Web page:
seem to depend on the Windows version as well: My Win98 PC at
home doesn't behave the same as my WinNT4 PC in office, both

running MSIE 5.5 ... :-( My experience in this area is based
on no more than a dozen different PCs.

>> Or maybe just a note how to check whether this header actually
>> arrived from the browser ... I remember the log definitions
>> provide for HTTP request headers being accessible like
>> "%{Accept-Encoding}i", at least this worked for Apache 1.3. ;-)
> That's documented in mod_log_config.xml.

What about adding some link from here to there?

>> Actually, using the UserAgent as a negotiation parameter is a
>> thing that I discourage doing (in the mod_gzip docs) because of
>> this effect. You are faced with the trade-off whom to let suffer:
>> Either serve the Netscape 4 users broken content or serve every-
>> one correct but slow content.
> +1 for slow ;-)
> We cannot recommed to serve broken content. (resp. *I* cannot...)

There are a lot of situations where you have to decide whether
to support broken foreign software or not. In this special
case it would have to be done at the expense of the vast
majority of the other browsers who correctly support the
standard. There might be more than one opinion about that.

>> Squid 2.0 to 2.4 will take _any_ "Vary:" header to simply turn
>> off caching for this response - this is correct but quite a pity
>> in case of performance. As long as there are not many Squid 2.5
>> around, the main requirement is sending any "Vary:" at all; the
>> more widely used Squid 2.5 will be, the more important the
>> "Vary:" content will become.
> Hmm, a Vary header that doesn't reflect the parameters, that *vary*,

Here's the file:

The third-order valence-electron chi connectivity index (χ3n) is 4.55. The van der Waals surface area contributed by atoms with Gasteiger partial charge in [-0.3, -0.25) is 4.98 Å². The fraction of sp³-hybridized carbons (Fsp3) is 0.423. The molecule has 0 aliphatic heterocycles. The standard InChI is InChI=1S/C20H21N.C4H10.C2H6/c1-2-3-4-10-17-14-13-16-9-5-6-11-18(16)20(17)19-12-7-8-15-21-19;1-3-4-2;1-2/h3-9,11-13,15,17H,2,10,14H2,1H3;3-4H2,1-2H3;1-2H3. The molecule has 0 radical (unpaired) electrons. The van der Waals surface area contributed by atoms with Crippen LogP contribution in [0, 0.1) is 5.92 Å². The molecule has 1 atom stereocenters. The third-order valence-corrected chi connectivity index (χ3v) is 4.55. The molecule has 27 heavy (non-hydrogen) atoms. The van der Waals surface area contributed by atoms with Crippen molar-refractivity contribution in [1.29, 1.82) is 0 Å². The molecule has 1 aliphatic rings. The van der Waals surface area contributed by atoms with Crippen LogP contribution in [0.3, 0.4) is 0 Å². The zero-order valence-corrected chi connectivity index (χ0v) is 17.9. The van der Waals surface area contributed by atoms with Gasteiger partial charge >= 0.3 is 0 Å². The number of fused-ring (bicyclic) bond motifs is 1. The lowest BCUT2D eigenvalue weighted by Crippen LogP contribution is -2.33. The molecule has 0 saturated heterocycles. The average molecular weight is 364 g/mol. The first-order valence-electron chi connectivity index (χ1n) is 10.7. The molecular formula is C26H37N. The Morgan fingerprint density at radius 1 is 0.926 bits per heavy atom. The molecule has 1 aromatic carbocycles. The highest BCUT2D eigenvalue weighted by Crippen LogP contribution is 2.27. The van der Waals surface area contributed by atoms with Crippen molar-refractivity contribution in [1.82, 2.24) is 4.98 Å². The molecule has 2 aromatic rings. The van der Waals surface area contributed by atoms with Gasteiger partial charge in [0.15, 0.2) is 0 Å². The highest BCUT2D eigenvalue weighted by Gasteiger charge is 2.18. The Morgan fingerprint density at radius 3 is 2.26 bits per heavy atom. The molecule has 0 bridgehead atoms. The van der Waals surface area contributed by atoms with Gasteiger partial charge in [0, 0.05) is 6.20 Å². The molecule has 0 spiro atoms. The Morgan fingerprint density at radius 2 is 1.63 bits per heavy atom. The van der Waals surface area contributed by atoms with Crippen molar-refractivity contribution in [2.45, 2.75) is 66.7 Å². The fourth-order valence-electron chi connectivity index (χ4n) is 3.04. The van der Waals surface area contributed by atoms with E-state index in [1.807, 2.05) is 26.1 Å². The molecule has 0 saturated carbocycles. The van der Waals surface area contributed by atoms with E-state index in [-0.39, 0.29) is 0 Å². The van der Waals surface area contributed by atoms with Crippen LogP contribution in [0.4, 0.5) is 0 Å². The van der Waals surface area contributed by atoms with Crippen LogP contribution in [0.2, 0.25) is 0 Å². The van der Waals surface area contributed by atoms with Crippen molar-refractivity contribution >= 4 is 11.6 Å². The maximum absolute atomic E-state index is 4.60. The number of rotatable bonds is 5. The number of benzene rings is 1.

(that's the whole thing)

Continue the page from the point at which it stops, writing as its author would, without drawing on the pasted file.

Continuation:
> is worthless, isn't it?

Again, this depends upon how well HTTP/1.1 is handled by
some partner software.
For Squid 2.0-2.4, actually "Vary: *" would have the same
effect as "Vary: Accept-Encoding,UserAgent" or whatever.
Only from Squid 2.5 on this will be different now, and thus
require the most accurate calculation of "Vary:" possible.

And no, a "Vary:" with only "Accept-Encoding" is far from
being worthless ... it would protect a lot of browsers (like
the MSIE running in HTTP/1.0 mode) from gzipped content,
while in fact not protecting _all_ of them (like Netscape 4).
Every bit can help and prevent potential problems.
If you have a broken proxy in the game that ignores "Vary:"
headers (like a customer of ours with some Microsoft Proxy
running with installation defaults), you are lost anyway.

By the way: Is a compressed version of a content still con-
sidered to be the same "HTTP entity"?
I am asking because I am not sure whether gzipping the content
should make Apache create some different "ETag:" as well ...
the RFC 2616 isn't very informative to me about this aspect,
and the Squid developers suggested me to consider doing this
(maybe just add some extension to the existing ETag, to make
it unique again - would that rather help or hurt?).

>> But as there are other, broken proxies out there, causing a lot
>> of trouble when dealing with gzipped content, you might hint at
>> the "Via:" header to be another potential negotiation parameter
>> that is worth being taken into consideration, once you identified
>> the "broken guy". (Does Apache provide an easy means for that?)
> ehm... SetEnvIf?
> But I guess, it's similar to the User-Agent stuff (much to match...)

Agreed. I wouldn't add it to the example, but maybe add the
idea how (and more importantly, why!) to do it in the text.
(Maybe rather in the "Compression Howto" mentioned elsewhere.)

>> If so, the gains of using more than 6 seem to be _very_ small
>> (below the 1% rate in many cases), thus you might suggest to use